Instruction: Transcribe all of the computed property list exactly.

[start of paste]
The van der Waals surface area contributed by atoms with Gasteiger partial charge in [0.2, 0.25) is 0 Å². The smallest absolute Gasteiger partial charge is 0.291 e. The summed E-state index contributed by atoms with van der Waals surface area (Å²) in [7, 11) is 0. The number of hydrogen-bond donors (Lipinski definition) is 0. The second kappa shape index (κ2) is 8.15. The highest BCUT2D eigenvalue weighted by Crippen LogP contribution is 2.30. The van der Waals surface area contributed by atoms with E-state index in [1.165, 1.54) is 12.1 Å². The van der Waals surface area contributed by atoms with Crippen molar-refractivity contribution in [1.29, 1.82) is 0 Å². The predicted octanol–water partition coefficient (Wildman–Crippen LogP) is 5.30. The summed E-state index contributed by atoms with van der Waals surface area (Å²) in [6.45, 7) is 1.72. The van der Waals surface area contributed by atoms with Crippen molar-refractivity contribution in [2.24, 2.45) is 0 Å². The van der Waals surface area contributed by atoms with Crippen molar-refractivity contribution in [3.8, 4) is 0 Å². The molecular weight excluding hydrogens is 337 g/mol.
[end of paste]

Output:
The van der Waals surface area contributed by atoms with Gasteiger partial charge in [0.2, 0.25) is 0 Å². The smallest absolute Gasteiger partial charge is 0.291 e. The summed E-state index contributed by atoms with van der Waals surface area (Å²) in [7, 11) is 0. The number of hydrogen-bond donors (Lipinski definition) is 0. The second kappa shape index (κ2) is 8.15. The highest BCUT2D eigenvalue weighted by Crippen LogP contribution is 2.30. The van der Waals surface area contributed by atoms with E-state index in [1.165, 1.54) is 12.1 Å². The van der Waals surface area contributed by atoms with Crippen molar-refractivity contribution in [1.29, 1.82) is 0 Å². The predicted octanol–water partition coefficient (Wildman–Crippen LogP) is 5.30. The summed E-state index contributed by atoms with van der Waals surface area (Å²) in [6.45, 7) is 1.72. The van der Waals surface area contributed by atoms with Crippen molar-refractivity contribution in [2.24, 2.45) is 0 Å². The van der Waals surface area contributed by atoms with Crippen molar-refractivity contribution in [3.8, 4) is 0 Å². The molecular weight excluding hydrogens is 337 g/mol.